Two People Charged In Scheme To Steal 94,000 Debit And Credit Cards From Michaels’ Stores In 19 States
NEWARK, N.J. – Two people were charged today for allegedly participating in a large-scale conspiracy to steal 94,000 credit and debit cards from customers at approximately 80 Michaels’ Stores in 19 states and then use that information to make fraudulent withdrawals from the customers’ bank accounts.
Angel Angulo, 25, of Riverside, California, and Crystal Banuelos, 28, of Bloomington, California, are each charged by indictment with one count of conspiracy to commit bank fraud and one count of aggravated identity theft. Agnulo was arrested in California and was scheduled to appear before U.S. Magistrate Judge David Bristow in Riverside federal court. Banuelos remains at large.
According to the indictment:
Angulo, Banuelos, and others allegedly installed on point of sale (POS) terminals at Michaels devices that acquired customers’ bank account and personal identification number (PIN) information. The stolen account information was used to produce counterfeit bank cards, which were used with the stolen PINs to withdraw funds from the compromised bank accounts.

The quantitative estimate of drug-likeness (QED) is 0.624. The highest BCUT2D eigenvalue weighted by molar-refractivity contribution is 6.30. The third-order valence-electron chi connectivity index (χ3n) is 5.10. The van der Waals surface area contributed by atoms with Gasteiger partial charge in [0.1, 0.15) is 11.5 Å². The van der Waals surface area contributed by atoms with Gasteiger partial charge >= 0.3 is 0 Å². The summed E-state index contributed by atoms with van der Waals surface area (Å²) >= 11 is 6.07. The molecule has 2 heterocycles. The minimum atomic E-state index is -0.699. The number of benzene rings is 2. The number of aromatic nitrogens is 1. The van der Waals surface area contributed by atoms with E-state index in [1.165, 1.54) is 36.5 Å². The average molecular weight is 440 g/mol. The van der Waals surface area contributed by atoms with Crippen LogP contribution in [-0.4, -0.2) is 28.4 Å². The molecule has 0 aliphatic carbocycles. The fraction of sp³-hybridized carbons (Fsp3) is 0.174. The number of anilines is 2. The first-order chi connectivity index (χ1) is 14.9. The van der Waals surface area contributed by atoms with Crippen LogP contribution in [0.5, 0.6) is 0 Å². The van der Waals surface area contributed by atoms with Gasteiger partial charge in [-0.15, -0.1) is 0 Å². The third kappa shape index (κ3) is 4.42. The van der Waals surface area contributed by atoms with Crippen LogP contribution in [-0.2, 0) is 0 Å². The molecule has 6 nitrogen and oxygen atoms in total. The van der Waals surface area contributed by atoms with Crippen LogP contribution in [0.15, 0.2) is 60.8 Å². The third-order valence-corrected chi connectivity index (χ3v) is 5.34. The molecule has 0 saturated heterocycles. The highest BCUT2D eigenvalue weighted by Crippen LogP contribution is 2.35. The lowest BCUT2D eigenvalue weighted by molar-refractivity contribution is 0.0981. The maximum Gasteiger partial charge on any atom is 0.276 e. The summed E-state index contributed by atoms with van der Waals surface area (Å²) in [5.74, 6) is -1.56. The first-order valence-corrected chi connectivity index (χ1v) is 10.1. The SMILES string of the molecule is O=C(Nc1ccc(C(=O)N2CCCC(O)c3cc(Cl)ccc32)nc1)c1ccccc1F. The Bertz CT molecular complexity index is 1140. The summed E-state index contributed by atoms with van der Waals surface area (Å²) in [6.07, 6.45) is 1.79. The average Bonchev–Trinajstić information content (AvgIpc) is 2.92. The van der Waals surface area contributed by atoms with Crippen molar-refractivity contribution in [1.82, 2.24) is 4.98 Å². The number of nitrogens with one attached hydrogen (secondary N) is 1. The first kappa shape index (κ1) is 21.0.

The conspirators allegedly replaced 88 POS terminals in 80 different stores operated by Michaels across 19 states, including New Jersey, with counterfeit POS devices. Each counterfeit device was equipped with wireless technology, which the conspirators used to retrieve the stolen information. From February 2011 to April 2011, conspirators stole approximately 94,000 debit and credit card account numbers.
From April 2011 to May 2011, Angulo, Banuelos and others obtained counterfeit cards with the corresponding PIN numbers written on them from other conspirators. They used the cards and PIN numbers to withdraw money from automated teller machines (ATMs) from hundreds of bank accounts. On May 14, 2011, Angulo and Banuelos possessed 179 counterfeit cards in New Jersey. They allegedly stole more than $420,000 from financial institutions and attempted to obtain at least $129,000 more.
The charge of conspiracy to commit bank fraud carries a maximum potential penalty of 30 years in prison and a $1 million fine. The charge of aggravated identity theft carries a mandatory penalty of two years in prison served consecutively to any other sentence.
U.S. Attorney Fishman credited special agents of the U.S. Secret Service, under the direction of Special Agent in Charge David Beach in Philadelphia for the investigation leading to today’s arrest.
The government is represented by Assistant U.S. Attorney Daniel Shapiro of the Computer Hacking and Intellectual Property Section of the U.S. Attorney’s Office Economic Crimes Unit.
The charges and allegations in the indictment are merely accusations, and the defendant is considered innocent unless proven guilty.